Now for the meat. The data servers. This is where I’m interested in the workers that it allocates automatically, and – importantly – the memory. This was tricky to get right when I did this manually. I had to work out a good historical memory size, then work out a good worker count that would divide up the remaining memory and not lead to OOMs all over the place during ingestion.

Let’s start there – the tasks and their memory. I used to have 4 workers on these data servers, and each worker would get 500m each.

The new script disagreed with both the count of the tasks, and with the memory per task. And it also disagreed with the historical and middleManager memory I’d calculated. On the left, the middleManager JVM settings and on the right the Historicals.

This is what the script decided upon - a much smaller middleManager (64m versus 128m), fewer worker tasks (2 versus 4) with a smaller memory footprint (256m versus 500m) and a smaller direct memory size (256m versus 500m), and a much smaller historical process (875m versus 2g) but with a greater max direct memory (1312m versus 500m).

I thought a chart might help me understand what’s going on:

First, the script has fixed a stupid mistake I’d made.

(I told you this was coming...)

When all tasks were up under full load, my poor Pis would have had Java leaking from their USB ports. start-druid has reduced the task count, and it’s allocated a better amount of memory. With what it’s gained from there, it’s allocated more resources to the historical process.

This, together with the extra flexibility in the scripts to just start the processes I want to start triggered a thought...

"What happens if I dedicated one of my Raspberry Pis purely to ingestion?"

The answer? Well, people of the world, thanks to this awesome startup script, I can now test it. I just use the --compute flag, and I can create this pretty graph for your viewing pleasure:

This information is invaluable – when you have a specific machine in mind, you can now see how Druid will allocate memory within that machine, considering the other available resources. This has prompted me to rethink how I might divide the microservices differently – not based on the idea of "I should just get a data server to fit into a single Raspberry Pi," but rather on how I want the memory and CPU to be utilized across all the resources available to me.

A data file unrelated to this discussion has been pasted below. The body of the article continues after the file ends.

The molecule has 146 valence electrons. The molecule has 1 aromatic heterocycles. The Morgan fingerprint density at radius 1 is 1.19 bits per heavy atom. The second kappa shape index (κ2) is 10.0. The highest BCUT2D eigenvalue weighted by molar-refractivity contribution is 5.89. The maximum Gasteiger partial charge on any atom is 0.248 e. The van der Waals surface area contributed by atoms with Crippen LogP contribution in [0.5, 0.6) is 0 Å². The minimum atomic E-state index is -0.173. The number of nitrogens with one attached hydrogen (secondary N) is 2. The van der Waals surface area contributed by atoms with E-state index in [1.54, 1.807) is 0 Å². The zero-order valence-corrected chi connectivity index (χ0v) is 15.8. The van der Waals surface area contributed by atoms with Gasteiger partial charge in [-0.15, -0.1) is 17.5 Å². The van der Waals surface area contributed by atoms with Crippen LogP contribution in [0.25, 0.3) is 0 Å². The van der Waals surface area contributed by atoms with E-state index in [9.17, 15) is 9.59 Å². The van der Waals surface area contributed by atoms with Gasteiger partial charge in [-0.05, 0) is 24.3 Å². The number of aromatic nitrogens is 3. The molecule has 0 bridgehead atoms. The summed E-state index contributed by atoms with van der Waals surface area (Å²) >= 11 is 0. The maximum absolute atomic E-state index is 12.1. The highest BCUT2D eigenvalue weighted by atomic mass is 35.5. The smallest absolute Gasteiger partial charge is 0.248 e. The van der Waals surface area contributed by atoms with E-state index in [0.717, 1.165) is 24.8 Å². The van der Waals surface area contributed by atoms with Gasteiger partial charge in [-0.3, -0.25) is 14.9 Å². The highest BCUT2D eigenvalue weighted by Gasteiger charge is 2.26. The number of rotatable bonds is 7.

I’ve got 16 CPUs and 16GB RAM. How do I want to split that up as a whole (within the constraints of the PCBs, of course)?

Doesn’t it make more sense to let Druid “breathe” by using druid-start properly, and stop squishing things to make them fit? Druid’s got a shared-nothing, microservices architecture – I should be bloomin’ using it that way!

Why not have two “ingestion boxes” and two “historical query” boxes?

Or just one “historical query” box when I am mainly trying out different data models and partitioning schemes and all that jazz, but then use all of the Pis for Historical Query when I’m not doing any ingestion at all!

Thanks to this script, I realized I could run coordinator-overlord, zookeeper, broker, and router all on the same Pi! I freed up an entire machine. And thanks to the script, I'm less reliant on spreadsheets and can --compute to see what will happen. Now I just pick the processes I want, it calculates it using MAGIC (Python, actually), and then hey-presto – a brand new cluster configuration I can test out.


Thanks to the script, I now have a hybrid master/query Pi, three data query pis, and one ingestion pi.

  • I’ve got rid of the silly error in my calculations that used to keep making ingestion crash

  • I’ve got way more flexibility in what I use my CPUs for depending on what I’m doing

  • My next upgrade is going to be less complicated - fewer individual configs to worry about.

  • I’m running Druid 26! WOOHOO!

All in all, I’m pretty chuffed with this script. Well done Druid project committers and contributors. Yet another little change to Druid that’s made a big difference!

Now then. Time to try out that UNNEST